By Inés San Martín
ROSARIO, Argentina – On Oct. 24 two of Pope Francis’s most trusted advisors took part in the latest edition of the World Meeting of Popular Movements, which has been supported by the Holy Father since the early days of his pontificate.
The meeting brings together grassroots organizations from five continents working with the poor and marginalized, with the goal of letting them become the protagonists of their own stories.
Cardinal Peter Turkson, Prefect of the Vatican Dicastery for the Promotion of Integral Human Development, was one of the people addressing the meeting this year, held online due to the COVID-19 pandemic.
“There are inequalities, lack of access to health, cruel economic systems, that is why the [COVID-19] virus exposes us to many other pandemics that must be dealt with,” he said.
Al these other pandemics, Cardinal Turkson said, “all have one thing in common: They undermine human dignity.”
Cardinal Turkson said that Pope Francis’s latest document, the encyclical “Fratelli Tutti” is an appropriate response to these deficiencies.
The World Meeting has gathered several times, the first time in Rome in 2014. Francis has taken part in some of them, including two in Rome and one in Santa Cruz de la Sierra, Bolivia.
Cardinal Michael Czerny pointed out that this new meeting was part of the culture of encounter “indispensable for progress” and an opportunity to “learn in a new context” of pandemics. He issued a clear invitation to personal conversion, asking those gathered to ask themselves a series of questions Pope Francis posed in Fratelli Tutti, such as “how much love did I put into my work?” and “how much social peace did I sow?”
The participants of the meeting issued a seven-page document to be presented at an event on the economy hosted by Pope Francis due to take place next November.
“We know that none of what we propose is possible with the current balance of power that is determining relations between nations and within them,” they acknowledged in the document. “We know the power that money possesses to subordinate governments, maintain the status quo, expand the privileges of elites, and reduce the rights of the majority.”
“We also have confidence in the ability of the peoples to resist injustice and transform reality,” the document says. “We therefore take on the task of building popular power so that workers and poor people become protagonists of the change that the world needs, because, as Francis has stated, ‘In your hands, in our hands, lies the future of the humanity’.”
The proposals go along five main lines: Integral ecology and common goods; economic democracy; land, shelter and labor; education, health, communication and technology; sovereignty, human mobility and peace.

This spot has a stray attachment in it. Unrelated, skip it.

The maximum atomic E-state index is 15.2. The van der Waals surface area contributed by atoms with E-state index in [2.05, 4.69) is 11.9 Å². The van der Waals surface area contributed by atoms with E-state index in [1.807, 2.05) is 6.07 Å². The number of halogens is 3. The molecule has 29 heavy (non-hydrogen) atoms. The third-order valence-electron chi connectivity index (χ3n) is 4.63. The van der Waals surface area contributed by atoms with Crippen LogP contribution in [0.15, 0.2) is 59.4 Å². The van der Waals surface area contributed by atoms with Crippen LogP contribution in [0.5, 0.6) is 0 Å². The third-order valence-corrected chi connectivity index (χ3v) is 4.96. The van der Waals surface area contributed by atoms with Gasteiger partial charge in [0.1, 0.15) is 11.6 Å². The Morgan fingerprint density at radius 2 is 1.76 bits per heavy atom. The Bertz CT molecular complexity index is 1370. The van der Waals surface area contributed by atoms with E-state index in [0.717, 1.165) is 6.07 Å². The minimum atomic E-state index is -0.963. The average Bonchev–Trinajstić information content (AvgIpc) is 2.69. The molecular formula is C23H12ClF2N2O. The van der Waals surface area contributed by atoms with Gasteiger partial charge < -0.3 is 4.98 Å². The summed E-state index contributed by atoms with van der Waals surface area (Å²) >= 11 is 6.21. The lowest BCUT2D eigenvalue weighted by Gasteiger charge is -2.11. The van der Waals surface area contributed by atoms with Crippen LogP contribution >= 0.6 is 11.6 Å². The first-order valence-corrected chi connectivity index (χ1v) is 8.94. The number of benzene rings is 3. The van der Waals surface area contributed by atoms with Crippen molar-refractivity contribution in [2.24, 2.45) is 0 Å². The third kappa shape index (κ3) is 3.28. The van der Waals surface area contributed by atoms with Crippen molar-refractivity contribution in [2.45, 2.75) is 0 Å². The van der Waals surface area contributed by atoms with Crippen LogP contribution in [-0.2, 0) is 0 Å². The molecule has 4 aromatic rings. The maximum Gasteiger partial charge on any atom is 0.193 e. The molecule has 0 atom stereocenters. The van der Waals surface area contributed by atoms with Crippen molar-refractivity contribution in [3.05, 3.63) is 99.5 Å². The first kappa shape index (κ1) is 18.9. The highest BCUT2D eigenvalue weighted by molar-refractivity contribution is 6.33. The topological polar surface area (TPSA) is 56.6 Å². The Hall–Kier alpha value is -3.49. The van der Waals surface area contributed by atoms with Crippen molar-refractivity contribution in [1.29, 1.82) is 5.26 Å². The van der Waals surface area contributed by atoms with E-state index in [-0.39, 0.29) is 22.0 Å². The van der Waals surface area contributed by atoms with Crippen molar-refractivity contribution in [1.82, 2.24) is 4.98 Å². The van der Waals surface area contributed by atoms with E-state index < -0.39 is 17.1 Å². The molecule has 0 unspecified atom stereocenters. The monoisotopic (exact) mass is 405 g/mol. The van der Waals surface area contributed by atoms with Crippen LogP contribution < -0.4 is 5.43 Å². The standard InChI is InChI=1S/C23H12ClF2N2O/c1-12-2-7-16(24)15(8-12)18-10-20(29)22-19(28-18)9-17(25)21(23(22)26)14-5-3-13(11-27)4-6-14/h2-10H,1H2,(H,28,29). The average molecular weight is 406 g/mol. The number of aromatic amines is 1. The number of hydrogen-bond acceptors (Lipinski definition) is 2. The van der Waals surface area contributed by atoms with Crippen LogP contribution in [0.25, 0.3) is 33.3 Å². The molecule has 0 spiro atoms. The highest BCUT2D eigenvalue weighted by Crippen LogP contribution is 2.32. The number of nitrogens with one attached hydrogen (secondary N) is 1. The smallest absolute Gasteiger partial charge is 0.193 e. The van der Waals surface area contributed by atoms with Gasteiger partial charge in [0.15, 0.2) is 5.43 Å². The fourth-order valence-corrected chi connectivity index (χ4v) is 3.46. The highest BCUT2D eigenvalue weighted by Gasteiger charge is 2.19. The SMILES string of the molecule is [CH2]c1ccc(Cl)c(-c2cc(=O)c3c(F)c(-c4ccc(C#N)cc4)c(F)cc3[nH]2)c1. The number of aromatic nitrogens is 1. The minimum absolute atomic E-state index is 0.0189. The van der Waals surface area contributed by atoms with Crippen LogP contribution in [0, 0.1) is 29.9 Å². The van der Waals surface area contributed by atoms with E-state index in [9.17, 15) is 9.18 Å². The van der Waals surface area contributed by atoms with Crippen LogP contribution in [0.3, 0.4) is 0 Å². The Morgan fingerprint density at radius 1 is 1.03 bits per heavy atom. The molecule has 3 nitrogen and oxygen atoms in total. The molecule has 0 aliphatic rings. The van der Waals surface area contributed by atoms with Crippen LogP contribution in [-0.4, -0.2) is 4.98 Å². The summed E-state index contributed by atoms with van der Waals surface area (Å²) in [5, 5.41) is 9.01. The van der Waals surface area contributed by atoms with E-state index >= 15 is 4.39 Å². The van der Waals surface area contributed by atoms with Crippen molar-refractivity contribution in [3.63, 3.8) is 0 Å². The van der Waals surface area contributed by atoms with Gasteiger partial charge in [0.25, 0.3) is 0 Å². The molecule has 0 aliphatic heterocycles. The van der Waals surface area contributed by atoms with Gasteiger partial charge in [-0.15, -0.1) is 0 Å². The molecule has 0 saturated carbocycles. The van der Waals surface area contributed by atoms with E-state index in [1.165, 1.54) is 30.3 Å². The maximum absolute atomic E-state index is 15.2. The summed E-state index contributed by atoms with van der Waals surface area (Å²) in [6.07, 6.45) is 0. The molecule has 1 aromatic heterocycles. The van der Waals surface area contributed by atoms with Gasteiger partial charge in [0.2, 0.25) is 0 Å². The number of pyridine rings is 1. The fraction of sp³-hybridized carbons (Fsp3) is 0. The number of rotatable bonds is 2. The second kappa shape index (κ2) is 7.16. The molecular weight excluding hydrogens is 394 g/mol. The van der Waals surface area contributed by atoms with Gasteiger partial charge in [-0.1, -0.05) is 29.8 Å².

The document, titled “The Economy of Francis,” argues that it’s necessary to imagine an alternative system to the “globally hegemonic capitalist system,” to eradicate the “worldwide idolatry of money that structures the global economy,” to advance an economy centered “on nature, on men and women.”
During these meetings, the members of popular movements argued, they have been able to hear the “revolutionary preaching of a shepherd of peoples who summons the poorest folk to be protagonists of their own destiny and who calls them to lead the process of change that the whole of humanity needs.”
“We are aware that certain sectors seek to domesticate his thinking and confine it within the narrow margins of administering what already exists,” they write.
Acknowledging that they can’t claim to have the only correct interpretation of the pontiff’s thoughts, the group proposes a vision that they consider to be in tune with the radical nature of Pope Francis’s teaching and the revolutionary nature of Christianity.
Most of the proposals are the expected ones for such a document: Access to clean water as a right for all; a serious campaign to reduce the carbon footprint; the planting of native trees; recycling; and international minimum income; the elimination of tax heavens that allow the world’s richest to avoid their obligations; and the implementation of a tax policy aimed at “all industries that cause damage to the physical or mental health of the population,” from arms manufacturers to gambling, fast food and alcohol, to create a fund for providing free access to health care at all levels.
Others are a bit more far-fetched, including a new international currency issued by the United Nations, under the control of not one nation but of all countries, so that the “dollar and the euro will no longer be used in international transactions or as a source of speculation, since they create international inequalities and favor speculative attacks against national currencies;” implementing a People’s Agrarian Reform, to distribute land to all those who want to work it, with a maximum size of agricultural property; and the elimination of the International Monetary Fund and the World Bank to replace them by institutions that serve the international community and not the “colonial interests of the powerful countries.”
Others, still, are even more radical, such as promoting alternatives to private property, such as “state property, cooperative property or community property.”